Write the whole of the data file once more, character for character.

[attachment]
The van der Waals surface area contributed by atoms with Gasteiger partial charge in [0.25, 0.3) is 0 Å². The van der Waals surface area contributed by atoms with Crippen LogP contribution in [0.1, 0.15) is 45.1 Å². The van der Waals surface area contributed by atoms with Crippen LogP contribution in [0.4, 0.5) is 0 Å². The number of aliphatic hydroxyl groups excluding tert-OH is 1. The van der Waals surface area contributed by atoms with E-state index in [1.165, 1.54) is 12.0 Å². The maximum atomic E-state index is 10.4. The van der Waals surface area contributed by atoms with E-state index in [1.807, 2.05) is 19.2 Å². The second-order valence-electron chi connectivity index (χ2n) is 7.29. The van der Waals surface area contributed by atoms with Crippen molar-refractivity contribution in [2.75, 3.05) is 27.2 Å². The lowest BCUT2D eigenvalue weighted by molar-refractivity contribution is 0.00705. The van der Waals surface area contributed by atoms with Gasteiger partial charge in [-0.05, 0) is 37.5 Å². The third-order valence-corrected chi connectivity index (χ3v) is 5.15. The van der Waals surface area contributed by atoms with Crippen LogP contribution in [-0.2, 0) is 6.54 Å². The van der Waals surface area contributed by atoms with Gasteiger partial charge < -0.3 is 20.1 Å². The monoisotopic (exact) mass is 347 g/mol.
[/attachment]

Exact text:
The van der Waals surface area contributed by atoms with Gasteiger partial charge in [0.25, 0.3) is 0 Å². The van der Waals surface area contributed by atoms with Crippen LogP contribution in [0.1, 0.15) is 45.1 Å². The van der Waals surface area contributed by atoms with Crippen LogP contribution in [0.4, 0.5) is 0 Å². The number of aliphatic hydroxyl groups excluding tert-OH is 1. The van der Waals surface area contributed by atoms with E-state index in [1.165, 1.54) is 12.0 Å². The maximum atomic E-state index is 10.4. The van der Waals surface area contributed by atoms with E-state index in [1.807, 2.05) is 19.2 Å². The second-order valence-electron chi connectivity index (χ2n) is 7.29. The van der Waals surface area contributed by atoms with Crippen molar-refractivity contribution in [2.75, 3.05) is 27.2 Å². The lowest BCUT2D eigenvalue weighted by molar-refractivity contribution is 0.00705. The van der Waals surface area contributed by atoms with Gasteiger partial charge in [-0.05, 0) is 37.5 Å². The third-order valence-corrected chi connectivity index (χ3v) is 5.15. The van der Waals surface area contributed by atoms with Crippen LogP contribution in [-0.2, 0) is 6.54 Å². The van der Waals surface area contributed by atoms with Gasteiger partial charge < -0.3 is 20.1 Å². The monoisotopic (exact) mass is 347 g/mol.